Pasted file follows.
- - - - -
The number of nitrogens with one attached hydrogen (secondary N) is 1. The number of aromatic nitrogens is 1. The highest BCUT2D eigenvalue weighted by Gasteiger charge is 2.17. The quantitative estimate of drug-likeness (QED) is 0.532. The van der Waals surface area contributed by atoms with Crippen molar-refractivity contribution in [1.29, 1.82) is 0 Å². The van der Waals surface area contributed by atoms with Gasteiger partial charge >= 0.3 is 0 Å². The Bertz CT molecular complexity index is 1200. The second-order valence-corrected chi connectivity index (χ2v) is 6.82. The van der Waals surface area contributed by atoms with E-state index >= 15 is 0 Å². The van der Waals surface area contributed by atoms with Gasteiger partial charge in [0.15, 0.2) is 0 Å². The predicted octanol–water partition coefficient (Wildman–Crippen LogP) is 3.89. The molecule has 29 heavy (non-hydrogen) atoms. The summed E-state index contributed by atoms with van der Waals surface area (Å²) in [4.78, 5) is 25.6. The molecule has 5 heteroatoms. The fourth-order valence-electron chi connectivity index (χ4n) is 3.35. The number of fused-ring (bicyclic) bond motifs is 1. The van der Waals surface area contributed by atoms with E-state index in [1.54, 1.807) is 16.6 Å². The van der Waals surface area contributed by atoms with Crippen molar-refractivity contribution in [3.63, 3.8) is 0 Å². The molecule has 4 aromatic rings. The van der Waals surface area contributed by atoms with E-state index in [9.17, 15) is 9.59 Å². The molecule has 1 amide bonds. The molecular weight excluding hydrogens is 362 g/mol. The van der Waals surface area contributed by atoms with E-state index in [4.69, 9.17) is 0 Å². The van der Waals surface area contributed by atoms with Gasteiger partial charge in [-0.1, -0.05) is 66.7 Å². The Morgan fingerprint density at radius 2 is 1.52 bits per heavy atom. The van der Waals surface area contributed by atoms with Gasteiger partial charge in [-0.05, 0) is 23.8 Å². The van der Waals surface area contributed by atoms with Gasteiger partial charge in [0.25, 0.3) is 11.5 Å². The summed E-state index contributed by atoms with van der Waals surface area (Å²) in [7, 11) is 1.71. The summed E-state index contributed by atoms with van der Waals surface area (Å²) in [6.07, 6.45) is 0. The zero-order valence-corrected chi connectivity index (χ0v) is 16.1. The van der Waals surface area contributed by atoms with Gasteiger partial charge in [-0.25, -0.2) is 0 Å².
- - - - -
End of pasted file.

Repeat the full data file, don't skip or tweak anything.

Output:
The number of nitrogens with one attached hydrogen (secondary N) is 1. The number of aromatic nitrogens is 1. The highest BCUT2D eigenvalue weighted by Gasteiger charge is 2.17. The quantitative estimate of drug-likeness (QED) is 0.532. The van der Waals surface area contributed by atoms with Crippen molar-refractivity contribution in [1.29, 1.82) is 0 Å². The van der Waals surface area contributed by atoms with Gasteiger partial charge >= 0.3 is 0 Å². The Bertz CT molecular complexity index is 1200. The second-order valence-corrected chi connectivity index (χ2v) is 6.82. The van der Waals surface area contributed by atoms with E-state index >= 15 is 0 Å². The van der Waals surface area contributed by atoms with Gasteiger partial charge in [0.15, 0.2) is 0 Å². The predicted octanol–water partition coefficient (Wildman–Crippen LogP) is 3.89. The molecule has 29 heavy (non-hydrogen) atoms. The summed E-state index contributed by atoms with van der Waals surface area (Å²) in [4.78, 5) is 25.6. The molecule has 5 heteroatoms. The fourth-order valence-electron chi connectivity index (χ4n) is 3.35. The number of fused-ring (bicyclic) bond motifs is 1. The van der Waals surface area contributed by atoms with E-state index in [1.54, 1.807) is 16.6 Å². The van der Waals surface area contributed by atoms with Crippen molar-refractivity contribution in [3.63, 3.8) is 0 Å². The molecule has 4 aromatic rings. The van der Waals surface area contributed by atoms with E-state index in [9.17, 15) is 9.59 Å². The molecule has 1 amide bonds. The molecular weight excluding hydrogens is 362 g/mol. The van der Waals surface area contributed by atoms with E-state index in [4.69, 9.17) is 0 Å². The van der Waals surface area contributed by atoms with Gasteiger partial charge in [-0.1, -0.05) is 66.7 Å². The Morgan fingerprint density at radius 2 is 1.52 bits per heavy atom. The van der Waals surface area contributed by atoms with Gasteiger partial charge in [-0.05, 0) is 23.8 Å². The van der Waals surface area contributed by atoms with Gasteiger partial charge in [0.25, 0.3) is 11.5 Å². The summed E-state index contributed by atoms with van der Waals surface area (Å²) in [7, 11) is 1.71. The summed E-state index contributed by atoms with van der Waals surface area (Å²) in [6.07, 6.45) is 0. The zero-order valence-corrected chi connectivity index (χ0v) is 16.1. The van der Waals surface area contributed by atoms with Gasteiger partial charge in [-0.25, -0.2) is 0 Å².